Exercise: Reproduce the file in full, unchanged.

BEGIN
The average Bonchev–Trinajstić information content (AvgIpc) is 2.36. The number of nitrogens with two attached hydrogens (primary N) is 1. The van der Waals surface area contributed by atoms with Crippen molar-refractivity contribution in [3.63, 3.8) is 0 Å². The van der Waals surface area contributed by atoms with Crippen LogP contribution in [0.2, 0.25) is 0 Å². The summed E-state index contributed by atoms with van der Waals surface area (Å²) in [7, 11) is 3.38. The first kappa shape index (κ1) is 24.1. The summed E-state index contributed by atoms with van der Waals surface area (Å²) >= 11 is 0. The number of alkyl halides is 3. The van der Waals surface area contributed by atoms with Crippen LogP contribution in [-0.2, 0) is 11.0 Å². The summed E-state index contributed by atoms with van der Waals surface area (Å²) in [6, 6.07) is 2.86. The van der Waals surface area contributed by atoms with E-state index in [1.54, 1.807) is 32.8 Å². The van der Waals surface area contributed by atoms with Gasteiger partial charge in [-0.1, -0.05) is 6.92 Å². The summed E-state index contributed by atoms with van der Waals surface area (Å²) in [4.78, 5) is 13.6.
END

The average Bonchev–Trinajstić information content (AvgIpc) is 2.36. The number of nitrogens with two attached hydrogens (primary N) is 1. The van der Waals surface area contributed by atoms with Crippen molar-refractivity contribution in [3.63, 3.8) is 0 Å². The van der Waals surface area contributed by atoms with Crippen LogP contribution in [0.2, 0.25) is 0 Å². The summed E-state index contributed by atoms with van der Waals surface area (Å²) in [7, 11) is 3.38. The first kappa shape index (κ1) is 24.1. The summed E-state index contributed by atoms with van der Waals surface area (Å²) >= 11 is 0. The number of alkyl halides is 3. The van der Waals surface area contributed by atoms with Crippen LogP contribution in [-0.2, 0) is 11.0 Å². The summed E-state index contributed by atoms with van der Waals surface area (Å²) in [6, 6.07) is 2.86. The van der Waals surface area contributed by atoms with E-state index in [1.54, 1.807) is 32.8 Å². The van der Waals surface area contributed by atoms with Gasteiger partial charge in [-0.1, -0.05) is 6.92 Å². The summed E-state index contributed by atoms with van der Waals surface area (Å²) in [4.78, 5) is 13.6.